\ these mappings requires six calls to SHEILA+&21 - see p.379 of the Advanced
\ User Guide for an explanation.
\
\ The mode 5 palette table has two blocks which overlap. The block used depends
\ on whether or not we have an escape pod fitted. The block at TVT1 is used for
\ the standard dashboard colours, while TVT1+8 is used for the dashboard when an
\ escape pod is fitted. The colours are as follows:
\
\ Normal (TVT1) Escape pod (TVT1+8)
\
\ Colour 0 Black Black
\ Colour 1 Red Red
\ Colour 2 Yellow White
\ Colour 3 Green Cyan
\
\ ******************************************************************************
.TVT1
EQUB &D4, &C4 \ This block of palette data is used to create two
EQUB &94, &84 \ palettes used in three different places, all of them
EQUB &F5, &E5 \ redefining four colours in mode 5:
EQUB &B5, &A5 \
\ 12 bytes from TVT1 (i.e. the first 6 rows): applied
EQUB &76, &66 \ when the T1 timer runs down at the switch from the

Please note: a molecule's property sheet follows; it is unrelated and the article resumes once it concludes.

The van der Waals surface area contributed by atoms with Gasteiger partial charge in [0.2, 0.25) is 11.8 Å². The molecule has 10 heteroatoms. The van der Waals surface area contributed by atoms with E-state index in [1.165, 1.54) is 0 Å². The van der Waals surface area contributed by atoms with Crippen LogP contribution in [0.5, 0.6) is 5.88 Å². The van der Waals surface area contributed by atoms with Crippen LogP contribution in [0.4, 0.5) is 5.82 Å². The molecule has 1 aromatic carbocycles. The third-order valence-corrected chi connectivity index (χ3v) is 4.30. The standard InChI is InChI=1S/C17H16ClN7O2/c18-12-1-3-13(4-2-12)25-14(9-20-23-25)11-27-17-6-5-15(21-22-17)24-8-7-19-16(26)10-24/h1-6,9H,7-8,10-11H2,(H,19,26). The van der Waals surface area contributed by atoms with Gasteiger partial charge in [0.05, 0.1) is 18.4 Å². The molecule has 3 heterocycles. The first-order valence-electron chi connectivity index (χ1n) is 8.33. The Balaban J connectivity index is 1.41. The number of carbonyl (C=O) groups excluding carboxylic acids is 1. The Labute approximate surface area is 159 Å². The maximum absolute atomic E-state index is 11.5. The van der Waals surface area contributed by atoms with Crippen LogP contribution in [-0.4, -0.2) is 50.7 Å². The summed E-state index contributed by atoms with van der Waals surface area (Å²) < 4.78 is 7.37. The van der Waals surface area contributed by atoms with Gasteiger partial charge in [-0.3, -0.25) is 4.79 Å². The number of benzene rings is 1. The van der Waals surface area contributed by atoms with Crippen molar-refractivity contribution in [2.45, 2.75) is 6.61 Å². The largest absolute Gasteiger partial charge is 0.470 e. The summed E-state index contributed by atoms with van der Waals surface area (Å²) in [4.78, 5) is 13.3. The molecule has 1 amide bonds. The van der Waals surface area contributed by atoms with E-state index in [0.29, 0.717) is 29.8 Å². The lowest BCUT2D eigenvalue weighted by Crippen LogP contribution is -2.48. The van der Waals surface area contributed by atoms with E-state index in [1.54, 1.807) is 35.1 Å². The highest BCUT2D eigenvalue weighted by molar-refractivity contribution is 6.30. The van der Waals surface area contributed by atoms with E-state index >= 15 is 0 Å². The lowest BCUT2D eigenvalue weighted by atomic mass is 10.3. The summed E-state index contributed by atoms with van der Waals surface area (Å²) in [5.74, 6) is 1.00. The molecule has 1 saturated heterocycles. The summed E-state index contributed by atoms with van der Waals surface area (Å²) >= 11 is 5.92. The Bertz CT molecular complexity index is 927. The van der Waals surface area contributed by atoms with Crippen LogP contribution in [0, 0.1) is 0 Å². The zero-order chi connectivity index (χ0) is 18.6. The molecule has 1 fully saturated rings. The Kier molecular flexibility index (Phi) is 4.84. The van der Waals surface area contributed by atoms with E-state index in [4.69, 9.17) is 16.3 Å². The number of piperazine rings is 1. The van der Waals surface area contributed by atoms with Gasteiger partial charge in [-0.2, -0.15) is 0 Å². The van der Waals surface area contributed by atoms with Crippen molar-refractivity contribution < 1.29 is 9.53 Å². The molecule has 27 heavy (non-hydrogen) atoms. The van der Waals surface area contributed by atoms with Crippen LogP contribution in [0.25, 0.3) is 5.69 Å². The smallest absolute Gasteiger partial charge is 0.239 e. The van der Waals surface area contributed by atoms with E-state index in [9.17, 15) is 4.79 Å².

EQUB &36, &26 \ space view to the dashboard, so this is the standard
\ dashboard palette
EQUB &E1, &F1 \
EQUB &B1, &A1 \ 8 bytes from TVT1+8 (i.e. the last 4 rows): applied
\ when the T1 timer runs down at the switch from the
\ space view to the dashboard, and we have an escape
\ pod fitted, so this is the escape pod dashboard
\ palette
\
\ 8 bytes from TVT1+8 (i.e. the last 4 rows): applied
\ at vertical sync in LINSCN when HFX is non-zero, to
\ create the hyperspace effect in LINSCN (where the
\ whole screen is switched to mode 5 at vertical sync)
EQUB &F0, &E0 \ 12 bytes of palette data at TVT1+16, used to set the
EQUB &B0, &A0 \ mode 4 palette in LINSCN when we hit vertical sync,
EQUB &D0, &C0 \ so the palette is set to monochrome when we start to
EQUB &90, &80 \ draw the first row of the screen
EQUB &77, &67
EQUB &37, &27
\ ******************************************************************************
\
\ Name: IRQ1